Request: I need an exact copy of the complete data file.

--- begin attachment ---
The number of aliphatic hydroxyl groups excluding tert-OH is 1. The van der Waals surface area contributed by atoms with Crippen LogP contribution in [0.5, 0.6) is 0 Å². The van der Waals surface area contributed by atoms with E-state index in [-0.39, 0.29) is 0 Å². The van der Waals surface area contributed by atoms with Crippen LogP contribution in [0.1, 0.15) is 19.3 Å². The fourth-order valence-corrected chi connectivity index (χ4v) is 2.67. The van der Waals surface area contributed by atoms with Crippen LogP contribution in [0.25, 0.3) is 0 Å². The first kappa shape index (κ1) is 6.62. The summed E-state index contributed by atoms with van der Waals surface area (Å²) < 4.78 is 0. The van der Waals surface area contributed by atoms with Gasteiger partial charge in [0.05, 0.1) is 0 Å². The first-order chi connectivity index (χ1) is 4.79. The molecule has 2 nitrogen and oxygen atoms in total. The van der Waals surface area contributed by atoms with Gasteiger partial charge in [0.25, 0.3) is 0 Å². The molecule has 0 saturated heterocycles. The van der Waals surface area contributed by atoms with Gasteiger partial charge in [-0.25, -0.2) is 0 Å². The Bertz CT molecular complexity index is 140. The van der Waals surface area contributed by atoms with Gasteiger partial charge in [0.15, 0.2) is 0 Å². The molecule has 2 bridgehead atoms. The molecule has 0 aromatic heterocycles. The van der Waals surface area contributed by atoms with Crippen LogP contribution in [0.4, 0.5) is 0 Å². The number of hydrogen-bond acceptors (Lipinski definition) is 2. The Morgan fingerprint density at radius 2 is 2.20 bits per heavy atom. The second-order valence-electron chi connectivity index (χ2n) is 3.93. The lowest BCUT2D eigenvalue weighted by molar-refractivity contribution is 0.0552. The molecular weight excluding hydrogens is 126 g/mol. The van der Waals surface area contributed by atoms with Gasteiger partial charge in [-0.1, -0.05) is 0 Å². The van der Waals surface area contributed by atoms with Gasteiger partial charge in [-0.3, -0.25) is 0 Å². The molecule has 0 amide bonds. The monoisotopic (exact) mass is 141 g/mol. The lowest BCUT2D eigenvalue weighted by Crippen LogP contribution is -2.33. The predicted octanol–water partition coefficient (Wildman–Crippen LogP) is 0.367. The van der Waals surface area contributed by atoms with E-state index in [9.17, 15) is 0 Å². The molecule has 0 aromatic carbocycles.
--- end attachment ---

The number of aliphatic hydroxyl groups excluding tert-OH is 1. The van der Waals surface area contributed by atoms with Crippen LogP contribution in [0.5, 0.6) is 0 Å². The van der Waals surface area contributed by atoms with E-state index in [-0.39, 0.29) is 0 Å². The van der Waals surface area contributed by atoms with Crippen LogP contribution in [0.1, 0.15) is 19.3 Å². The fourth-order valence-corrected chi connectivity index (χ4v) is 2.67. The van der Waals surface area contributed by atoms with Crippen LogP contribution in [0.25, 0.3) is 0 Å². The first kappa shape index (κ1) is 6.62. The summed E-state index contributed by atoms with van der Waals surface area (Å²) < 4.78 is 0. The van der Waals surface area contributed by atoms with Gasteiger partial charge in [0.05, 0.1) is 0 Å². The first-order chi connectivity index (χ1) is 4.79. The molecule has 2 nitrogen and oxygen atoms in total. The van der Waals surface area contributed by atoms with Gasteiger partial charge in [0.25, 0.3) is 0 Å². The molecule has 0 saturated heterocycles. The van der Waals surface area contributed by atoms with Gasteiger partial charge in [-0.25, -0.2) is 0 Å². The Bertz CT molecular complexity index is 140. The van der Waals surface area contributed by atoms with Gasteiger partial charge in [0.15, 0.2) is 0 Å². The molecule has 2 bridgehead atoms. The molecule has 0 aromatic heterocycles. The van der Waals surface area contributed by atoms with Crippen LogP contribution in [0.4, 0.5) is 0 Å². The number of hydrogen-bond acceptors (Lipinski definition) is 2. The Morgan fingerprint density at radius 2 is 2.20 bits per heavy atom. The second-order valence-electron chi connectivity index (χ2n) is 3.93. The lowest BCUT2D eigenvalue weighted by molar-refractivity contribution is 0.0552. The molecular weight excluding hydrogens is 126 g/mol. The van der Waals surface area contributed by atoms with Gasteiger partial charge in [-0.1, -0.05) is 0 Å². The van der Waals surface area contributed by atoms with Gasteiger partial charge in [-0.3, -0.25) is 0 Å². The molecule has 0 amide bonds. The monoisotopic (exact) mass is 141 g/mol. The lowest BCUT2D eigenvalue weighted by Crippen LogP contribution is -2.33. The predicted octanol–water partition coefficient (Wildman–Crippen LogP) is 0.367. The van der Waals surface area contributed by atoms with E-state index in [9.17, 15) is 0 Å². The molecule has 0 aromatic carbocycles.